Trail dust flew as a group of mountain bikers careened through the Foothills, dodging rocks, weaving through ruts, the wind blowing against their faces. The riders, ages 10-18, alive with adrenaline in the hot August sun, weren't typical Boise thrill seekers. They came from refugee camps in war-torn countries across the world, and none were older than teenagers.
"We can all come together if we shift how we think," said Tanya Rush, mastermind and event organizer of Bear Camp Freedom Riders, a program that took this group of roughly 30 refugee kids into the Boise Foothills for a week of mountain biking adventures Aug. 10-14.
Now in its second year, the event was made possible by local organizations, businesses and volunteers united by the idea of introducing refugee children to their new community via bikes. During the five days of riding trails, the kids spent each day gaining confidence, learning biking skills and building community ties.
"By day five, you're getting a hug," said Rush, describing how shy kids opened up over the week, with confidence imbued by riding bicycles and making new friends. Many of these kids, overwhelmed by life in a new and foreign culture, began to see the friendliness of Boise and feel welcomed in their new home.
They come from refugee camps in countries as diverse as Tanzania, Bhutan, Iraq, Afghanistan and Thailand. Each day from 9 a.m.-noon, volunteers took the kids on excursions into the Foothills, teaching not only biking skills, but also trail etiquette and street safety. The camp focused on culturally relative skills like defensive biking that helps the kids adapt to their new community where the rules of the road are different. While many of the kids are already urban bikers who ride bikes to school and across town, leaving the street and hitting the trail opened up a different world of biking possibilities.
"It was awesome," echoed campers Remona Htoo and Tughral Abdul Wahab. Htoo, who came to Boise from Burma via a refugee camp in Thailand, and Abdul Wahab, who recently arrived from Afghanistan, both loved the climb, the new friends and, of course, the rush of tearing down the trail.
"I liked the downhill the best," said Saif Almofraji, an Iraqi refugee who shared this perspective on the love of speed. To avoid riders forming cliques with others from their own cultures, the Bear Camp kids were placed in diverse groups so they would have to make new friends and learn teamwork.
Rush, a former Microsoft employee, first had the idea for the camp after traveling across southeast Asia and Europe. With a new-found global perspective, Rush wanted to do something to help the refugee community in Boise. Sharing a love of biking and a desire to help refugees, a small army of volunteers made up of bike enthusiasts, professionals and Boise State students turned out to get the tires rolling for the camp, organizing campers, coordinating activities and acquiring bikes. Local businesses, too, rallied behind Bear Camp with donations of money, food and equipment.
The August jaunts into the Foothills weren't designed to be easy--one ride went from Camel's Back Park to Corrals Trail near Bogus Basin Road, 13 miles in the sun--but the kids were always up to the challenge.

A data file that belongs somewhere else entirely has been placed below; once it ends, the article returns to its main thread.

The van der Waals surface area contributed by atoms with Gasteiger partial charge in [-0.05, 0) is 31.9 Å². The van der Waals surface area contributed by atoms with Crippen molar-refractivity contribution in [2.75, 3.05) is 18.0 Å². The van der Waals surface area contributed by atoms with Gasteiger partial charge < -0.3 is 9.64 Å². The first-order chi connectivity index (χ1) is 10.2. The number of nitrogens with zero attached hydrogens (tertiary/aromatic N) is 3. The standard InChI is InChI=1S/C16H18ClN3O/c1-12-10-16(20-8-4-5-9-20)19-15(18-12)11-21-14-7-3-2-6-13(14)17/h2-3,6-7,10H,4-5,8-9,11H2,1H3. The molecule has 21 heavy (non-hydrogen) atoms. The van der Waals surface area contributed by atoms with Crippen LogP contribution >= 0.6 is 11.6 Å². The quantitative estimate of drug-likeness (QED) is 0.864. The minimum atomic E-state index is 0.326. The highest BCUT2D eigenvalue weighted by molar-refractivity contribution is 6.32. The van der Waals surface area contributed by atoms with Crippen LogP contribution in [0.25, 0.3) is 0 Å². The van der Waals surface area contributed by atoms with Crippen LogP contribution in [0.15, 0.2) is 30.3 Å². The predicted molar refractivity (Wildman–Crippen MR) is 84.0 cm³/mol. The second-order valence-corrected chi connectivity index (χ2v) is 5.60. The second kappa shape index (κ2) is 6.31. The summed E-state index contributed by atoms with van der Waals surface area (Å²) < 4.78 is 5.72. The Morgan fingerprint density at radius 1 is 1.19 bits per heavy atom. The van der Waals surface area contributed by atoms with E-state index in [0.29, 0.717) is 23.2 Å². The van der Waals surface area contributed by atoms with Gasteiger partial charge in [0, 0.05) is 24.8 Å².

"They never complained on the uphill," said Meg Sandy, a pro rider volunteer, drawing a comparison between American kids she has taken in the past who were more prone to cavil at climbing. Sandy competes nationally, recently taking third in the National Mountain Bike Series for women ages 30-39 expert level in Park City, Utah, in 2008.
Sandy described how the kids kept pace with her on the fast downhill parts, picking perfect lines through the technical areas of the trails. Some of the kids entered the camp as already skilled riders, products of cultures where bicycles are a way of life. Rush watched kids perform tricks sitting on the handlebars and pedaling. But the fun didn't end on the trail. After the weeklong camp, riders celebrated with a barbecue and an intense game of soccer, complete with the occasional backflip.
Boise's local office of the International Rescue Committee was in charge of organizing the kids. Ellen Albus, the youth coordinator, was thrilled at the opportunity for both the kids and of giving Boise a chance to meet the newest members of the community.
"The IRC is the only refugee resettlement organization in Boise with a youth program," said Albus. "I take care of the kids. I feel blessed."
Founded by none other than Dr. Albert Einstein, the International Rescue Committee operates in 42 countries, and helps find new homes for people displaced by violence. Boise is a prime resettlement location for refugees, and the IRC has resettled nearly 1,000 refugees into the community since the office opened in January 2006.
A multitude of supporters made the event possible, from the Southwest Idaho Mountain Biking Association, Sustainable Community Connections of Idaho, Failla Drums--which provided the beat at the after party--and Boise Fry Company.
Boise Bicycle Project even built many of the bikes and employed kids to work on them and learn skills prior to the ride.
As a bonus, the kids got to keep their bikes, which combined with their new skills and knowledge, will keep them peddling for years to come. As more refugees come to Boise, Rush and the volunteers will be there next summer to lead the kids on a week of riding that just might offer a new perspective on their new home and a welcome to the community. As the 2009 camp closed at Camel's Back Park, the kids played soccer with their new friends from different countries and went for one last ride together around the park.